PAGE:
Thursday, June 14, 2012

Planting Day!

In the last post, I talked about the physical exertion and quantum effort it took to get my ass packed up and moved to NoDak. This post will offer more tales of exhaustion. Though I'd finally arrived, there would be no relaxation - we had to hit the ground running.

In fact, because I had not started any seedlings indoors back in early spring like a good farmer, I was hyper aware of how behind I was in getting stuff in the ground. This year, there was just too much infrastructure that needed attention to worry about seedlings. But against all local bets, Kirk and I planted the entire SCRANCH farm in a single day - just one week ago, on June 6.

It was GRUELING. The heat and all the bending, hoeing and digging - this blogger body is not used to such extreme utilization. But we were on a time crunch, not just with Mother Nature, but Kirk's flight back to Denver (boo!) was the next day, which meant I would be losing exactly half of my labor force. The Big Task had to get done that day.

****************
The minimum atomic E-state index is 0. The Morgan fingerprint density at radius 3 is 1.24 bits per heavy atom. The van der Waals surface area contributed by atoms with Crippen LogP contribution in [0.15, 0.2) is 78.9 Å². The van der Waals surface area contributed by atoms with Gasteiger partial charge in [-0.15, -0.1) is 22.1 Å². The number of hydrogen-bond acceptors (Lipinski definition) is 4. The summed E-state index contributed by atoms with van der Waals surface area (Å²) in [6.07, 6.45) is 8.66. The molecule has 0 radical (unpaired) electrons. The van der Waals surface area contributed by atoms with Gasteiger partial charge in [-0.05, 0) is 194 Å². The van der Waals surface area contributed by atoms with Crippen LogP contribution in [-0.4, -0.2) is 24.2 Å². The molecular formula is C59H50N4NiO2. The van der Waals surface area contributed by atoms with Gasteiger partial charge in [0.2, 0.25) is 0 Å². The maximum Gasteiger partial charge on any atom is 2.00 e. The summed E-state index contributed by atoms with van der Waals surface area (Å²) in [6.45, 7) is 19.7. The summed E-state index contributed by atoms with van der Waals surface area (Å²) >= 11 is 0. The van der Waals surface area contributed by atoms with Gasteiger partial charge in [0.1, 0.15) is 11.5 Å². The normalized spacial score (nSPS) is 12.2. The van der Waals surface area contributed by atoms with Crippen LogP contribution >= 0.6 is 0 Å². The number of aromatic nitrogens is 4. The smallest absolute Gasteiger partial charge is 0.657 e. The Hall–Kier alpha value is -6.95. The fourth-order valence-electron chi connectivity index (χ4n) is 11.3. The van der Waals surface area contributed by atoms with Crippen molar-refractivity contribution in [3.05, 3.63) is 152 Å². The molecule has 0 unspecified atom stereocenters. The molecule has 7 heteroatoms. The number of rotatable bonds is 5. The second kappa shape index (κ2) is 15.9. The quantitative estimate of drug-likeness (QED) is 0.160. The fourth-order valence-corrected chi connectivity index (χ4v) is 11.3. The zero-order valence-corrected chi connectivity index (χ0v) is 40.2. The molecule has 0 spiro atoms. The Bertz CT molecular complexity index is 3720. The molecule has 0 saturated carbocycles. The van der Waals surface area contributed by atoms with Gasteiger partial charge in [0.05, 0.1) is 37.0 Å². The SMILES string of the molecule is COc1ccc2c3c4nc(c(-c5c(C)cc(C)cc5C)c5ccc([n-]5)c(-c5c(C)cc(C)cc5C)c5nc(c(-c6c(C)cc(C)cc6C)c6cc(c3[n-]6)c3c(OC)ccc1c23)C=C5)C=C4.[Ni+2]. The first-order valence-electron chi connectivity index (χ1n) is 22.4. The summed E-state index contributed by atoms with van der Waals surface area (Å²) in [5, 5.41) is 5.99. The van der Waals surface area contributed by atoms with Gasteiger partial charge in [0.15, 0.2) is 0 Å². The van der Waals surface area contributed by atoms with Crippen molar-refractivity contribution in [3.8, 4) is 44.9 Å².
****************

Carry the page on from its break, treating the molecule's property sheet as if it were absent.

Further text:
Kissing the first seeds.
Kirk, who is super smart and quite handy, wisely invested in some wooden stakes and bright string so we could recreate the chalkboard 8-quadrant plan. The plot ended up measuring 72-feet long and 36-feet wide, with two big casual buffer sections - what I call, the "What the hell!" sections, growing plants with low odds of success, like watermelon. (You're supposed to start these seeds indoors for any zone colder than an 8 and again, we are at 3 but hey, what the hell?)